UF researcher receives NIH grant to study milk expression in mothers of premature infants

Leslie Parker, Ph.D., A.R.N.P., an assistant professor of nursingA University of Florida researcher has received a $400,000 National Institutes of Health grant to evaluate the best time to initiate breast milk expression in mothers of very low birth weight infants in an effort to improve health outcomes for this vulnerable population.

College of Nursing clinical assistant professor Leslie Parker and her team, which includes associate professor Charlene Krueger and College of Medicine clinical assistant professor Sandra Sullivan, will compare different times post-birth for expressing milk in the mothers and evaluate which time frame is optimal for ensuring adequate breast milk production.

“I hope that my program of research can improve short- and long-term health outcomes for very low birth weight infants by improving their nutritional status and decreasing complications due to prematurity,” Parker said.

Mothers of very low birth weight infants often delay the initial milk expression session following delivery. Earlier initiation of milk expression has been associated with increased milk volume and an earlier onset of abundant milk production in mothers.

“The literature has shown that most mothers of very low birth weight infants typically don’t initiate milk expression until 12 to 18 hours after birth,” Parker said. “With the results of our pilot study, we would like to see if an earlier milk expression can yield positive results with a larger sample size.”

It has been well-documented that breast milk is optimal for infants of all ages, and that is especially true for very low birth weight infants. Breast milk provides vast protection to immature infants, including improved digestion, decreased length of stay, and reduced  risk of infection and necrotizing enterocolitis — a serious intestinal complication occurring in premature infants.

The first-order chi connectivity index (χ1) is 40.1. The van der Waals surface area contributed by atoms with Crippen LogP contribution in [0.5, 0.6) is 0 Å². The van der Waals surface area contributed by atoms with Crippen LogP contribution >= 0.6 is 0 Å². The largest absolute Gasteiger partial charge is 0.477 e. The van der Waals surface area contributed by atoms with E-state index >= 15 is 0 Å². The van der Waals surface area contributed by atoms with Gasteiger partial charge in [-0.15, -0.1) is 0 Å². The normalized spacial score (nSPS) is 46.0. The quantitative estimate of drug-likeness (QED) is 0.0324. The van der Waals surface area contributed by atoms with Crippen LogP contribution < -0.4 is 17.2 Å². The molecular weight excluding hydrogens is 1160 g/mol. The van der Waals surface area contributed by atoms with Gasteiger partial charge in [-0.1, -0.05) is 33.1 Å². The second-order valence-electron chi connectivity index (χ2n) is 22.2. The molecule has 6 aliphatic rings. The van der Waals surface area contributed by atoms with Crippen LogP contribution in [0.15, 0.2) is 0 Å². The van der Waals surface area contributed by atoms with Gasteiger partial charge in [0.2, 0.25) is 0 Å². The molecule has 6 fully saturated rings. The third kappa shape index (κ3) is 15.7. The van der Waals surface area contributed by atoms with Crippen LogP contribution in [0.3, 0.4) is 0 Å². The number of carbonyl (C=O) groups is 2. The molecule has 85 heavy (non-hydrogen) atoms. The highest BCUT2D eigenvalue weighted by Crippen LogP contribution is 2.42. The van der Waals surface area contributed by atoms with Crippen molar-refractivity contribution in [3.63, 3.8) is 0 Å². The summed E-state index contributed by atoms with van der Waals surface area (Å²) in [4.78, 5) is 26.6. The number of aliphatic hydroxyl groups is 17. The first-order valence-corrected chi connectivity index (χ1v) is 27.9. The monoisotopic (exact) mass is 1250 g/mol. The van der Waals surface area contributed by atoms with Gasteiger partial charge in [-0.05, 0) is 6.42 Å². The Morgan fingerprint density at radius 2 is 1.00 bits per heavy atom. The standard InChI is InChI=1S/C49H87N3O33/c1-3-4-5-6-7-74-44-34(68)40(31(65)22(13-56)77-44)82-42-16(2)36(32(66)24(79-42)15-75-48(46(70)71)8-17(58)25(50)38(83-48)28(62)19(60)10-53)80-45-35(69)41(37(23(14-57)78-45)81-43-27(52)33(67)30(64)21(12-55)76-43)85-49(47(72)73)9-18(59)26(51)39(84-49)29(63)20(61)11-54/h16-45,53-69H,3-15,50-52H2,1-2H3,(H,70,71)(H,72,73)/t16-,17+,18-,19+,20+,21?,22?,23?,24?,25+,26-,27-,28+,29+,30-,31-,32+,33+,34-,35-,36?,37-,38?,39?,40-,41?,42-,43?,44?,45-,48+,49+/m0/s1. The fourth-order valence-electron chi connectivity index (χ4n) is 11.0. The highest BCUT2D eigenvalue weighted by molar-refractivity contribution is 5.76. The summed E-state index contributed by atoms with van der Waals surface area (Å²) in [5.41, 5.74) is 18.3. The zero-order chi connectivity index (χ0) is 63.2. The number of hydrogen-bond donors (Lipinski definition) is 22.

A pilot study Parker conducted found that women who started pumping within an hour of birth produced twice as much milk as others in the study, and 30 percent of women who waited six hours before initiation pumping produced no milk for the first three days after delivery.

Parker’s NIH study will assess the optimal time for milk expression after birth, specifically comparing expression within one hour, one to three hours and six hours in a group of 180 randomly assigned mothers. The mothers will receive written and oral pumping instructions and will be visited approximately 24 hours after the initial pumping session to ensure they are using the pump successfully and to provide additional instruction as needed. Upon discharge, mothers will be given a hospital-grade electrical pump.

The mothers’ milk volumes will be assessed at the initial pumping session, for the first seven days and at five other points through 42 days after birth.

Research reported in this news release was supported by the National Institute of Nursing Research of the National Institutes of Health under award number 00100160. The content is solely the responsibility of the authors and does not necessarily represent the official views of the National Institutes of Health.

About the Author

Tracy Brown Wright

Former Director of Public Relations and Strategic Communications, College of Nursing

Tracy Wright was director of public relations and strategic communications for the University of Florida College of Nursing. She holds a master's degree in mass communications with a concentration in...Read More